Narasimha Swamy Temple, Seebi

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Narasimha Swamy Temple
Hindu temple
Narasimha Swamy temple (1800 AD) at Seebi in Tumkur district
Narasimha Swamy temple (1800 AD) at Seebi in Tumkur district
Country India
State Karnataka
District Tumkur District
 • Official Kannada
Time zone IST (UTC+5:30)

The Narasimha Swamy temple at Seebi (also spelt Sibi) is located in the Sira taluk of Tumkur district, in the Indian state of Karnataka. Seebi is located on National Highway 4, just 20 km north of Tumkur city.

History and legend[edit]

Entrance mantapa of the Narasimhaswamy temple at Seebi

According to the renowned British Raj era historian and epigraphist B. Lewis Rice, legend has it that once a merchant carrying grain on bullocks stopped at Sibi. When a pot of grain was boiled on a projecting rock, its color turned blood red causing the merchant, his attendants and the buffalos to swoon. While in the unconscious state, the god Narasimha appeared in the merchant's dream and informed him the rock was his abode and that the merchant should build a temple for him at that spot as atonement for desecrating his abode. A small temple was thus built by the merchant. In more recent times, the consecration of a larger temple over the pre-existing shrine was taken up by three wealthy brothers: Lakshminarasappa, Puttanna and Nallappa who were the sons of Kacheri Krishnappa, a Dewan in the court of King Tipu Sultan of the Mysore Kingdom. Story goes that Nallappa had a dream in which the god Narasimha promised him eternal happiness if a temple was raised where it stands today. The completion of the temple construction took ten years. The Narasimha Swamy temple is a simple yet elegant Dravidian structure built around the end of the 18th century. The main deity of the temple is Narasimha, an avatar (incarnation) of the Hindu god Vishnu.[1][2][3] The temple is a protected monument under the Karnataka state division of the Archaeological Survey of India[4]

Architecture and murals[edit]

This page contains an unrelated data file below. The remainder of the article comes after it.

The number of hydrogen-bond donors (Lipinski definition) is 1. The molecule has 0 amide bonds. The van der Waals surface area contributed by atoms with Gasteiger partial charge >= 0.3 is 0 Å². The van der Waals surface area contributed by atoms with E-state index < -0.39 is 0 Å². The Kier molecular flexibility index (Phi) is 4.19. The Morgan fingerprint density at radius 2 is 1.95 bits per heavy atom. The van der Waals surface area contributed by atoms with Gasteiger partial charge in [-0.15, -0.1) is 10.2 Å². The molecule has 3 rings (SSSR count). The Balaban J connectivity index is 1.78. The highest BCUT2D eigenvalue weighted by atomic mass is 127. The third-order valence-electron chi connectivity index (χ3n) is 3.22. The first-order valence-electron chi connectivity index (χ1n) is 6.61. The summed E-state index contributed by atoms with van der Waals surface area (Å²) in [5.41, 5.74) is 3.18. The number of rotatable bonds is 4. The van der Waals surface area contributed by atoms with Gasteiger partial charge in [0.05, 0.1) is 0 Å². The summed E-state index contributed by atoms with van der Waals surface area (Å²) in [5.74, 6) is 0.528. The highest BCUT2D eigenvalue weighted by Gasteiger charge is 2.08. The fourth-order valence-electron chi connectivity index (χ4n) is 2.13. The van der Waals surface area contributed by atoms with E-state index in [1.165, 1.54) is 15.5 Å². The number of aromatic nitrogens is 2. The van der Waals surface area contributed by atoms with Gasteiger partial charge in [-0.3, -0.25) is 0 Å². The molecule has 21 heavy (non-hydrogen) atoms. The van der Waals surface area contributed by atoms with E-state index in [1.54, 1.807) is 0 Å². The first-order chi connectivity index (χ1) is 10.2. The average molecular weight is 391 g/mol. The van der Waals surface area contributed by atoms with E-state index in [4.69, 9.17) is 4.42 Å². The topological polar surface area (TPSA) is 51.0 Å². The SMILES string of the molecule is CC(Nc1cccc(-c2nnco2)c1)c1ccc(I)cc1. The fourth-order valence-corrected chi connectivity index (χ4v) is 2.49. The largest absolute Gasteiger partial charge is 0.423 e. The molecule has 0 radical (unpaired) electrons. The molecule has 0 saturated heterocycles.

The tower over the entrance is three tiered and the temple has a large prakara (bounding wall) which makes for a large court yard. The open mantapa (hall) leads to a closed mantapa (or navaranga) which has minor shrines for several Hindu deities: Rama, Ambegal Krishna, Sriranga (a form of Vishnu in the reclining posture), Narasimha (Vishnu with the head of a Lion), Ganesha and Saptamatrika.[1]

The main attraction in the temple are the mural paintings on the ceiling and walls of the mukhamantapa (entrance hall) which depict courtly as well as religious themes such as scenes from the Hindu puranas (epics): the Bhagavata, the Narasimha Purana, the Ramayana and the Mahabharata. The murals follow the same artistic idiom found in the murals of the Daria Daulat Bagh in Srirangapatna. According to the critic Veena Shekar, the art of mural paintings migrated to Karnataka and the murals in this temple are "folkish" in character.[1][5] According to the art historian George Michell, the murals of this temple are among the best from the Mysore period and the courtly paintings depicting processions exude a Mogul influence.[6]

The murals on the walls and ceiling are divided into three rows: The first row depicts the Krishna Leela ("Krishna's play") of the god Krishna, the second row depicts a scene from the court of Maharaja Krishnaraja Wodeyar III with Nallappa (one of the sons of the Dewan Krishnappa) in attendance, while the third row depicts a scene from the court of Haidar Ali and his son Tipu Sultan with Kacheri Krishnappa, and Ravanappa and Venkatappa (maternal uncles of Nallappa who held high posts) in attendance. According to Veena Shekar, based on the style, the portrait of Maharaja Krishna Raja Wodeyar III (who ruled after the death of Haider and Tipu Sultan) may have been incorporated in the early 19th century.[1] The ceiling of the main entrance mantapa has a mural in which the god Krishna plays the flute to other cowherd friends while watching Tipu Sultan fighting a Tiger. The ceiling has four beams each with a mural: the first depicts riderless horses followed by elephants; the second depicts horsemen wearing conical caps (common during the Vijayanagara era) with some horsman in gallop, others carrying flags and a couple on foot; the third depicts horseman, some riding and others on foot followed by elephants and a cart carrying cannons.[1] Michell concurs regarding the likeness these murals bear to the ones in the Virupaksha temple at Hampi as well as at the Siddheshvara temle at Holalgundi, also a late 18th-century construction.[3]



  1. ^ a b c d e "Alluring mural paintings of Seebi". Mamatha B.R. The Indian Express. Retrieved 5 June 2015. 
  2. ^ Rice B.L. (1887), pp196-197, Mysore: A Gazetteer Compiled for Government - vol 2, Asian Educational Services, ISBN 81-206-0977-8
  3. ^ a b Michell, George (1995), p228, Architecture and Art of Southern India: Vijayanagara and the Successor States 1350-1750, Chapter:Paintings, Cambridge University Press, ISBN 0-521-44110-2
  4. ^ "Protected Monuments in Karnataka". Archaeological Survey of India, Government of India. Indira Gandhi National Center for the Arts. Retrieved 4 June 2015. 
  5. ^ Miller, Sam (2012), Karnataka: Chapter from Blue Guide India, Chapter: North Bangalore, Section: Sibi and Sira, Blue Guides,, ISBN 978-1-905131-53-2
  6. ^ Michell, George (2013), Southern India: A Guide to Monuments Sites & Museums, Chapter: Karnataka, Section: Bengaluru, Sub-section: Sibi, Roli Books Private Limited, ISBN 978-81-7436-920-8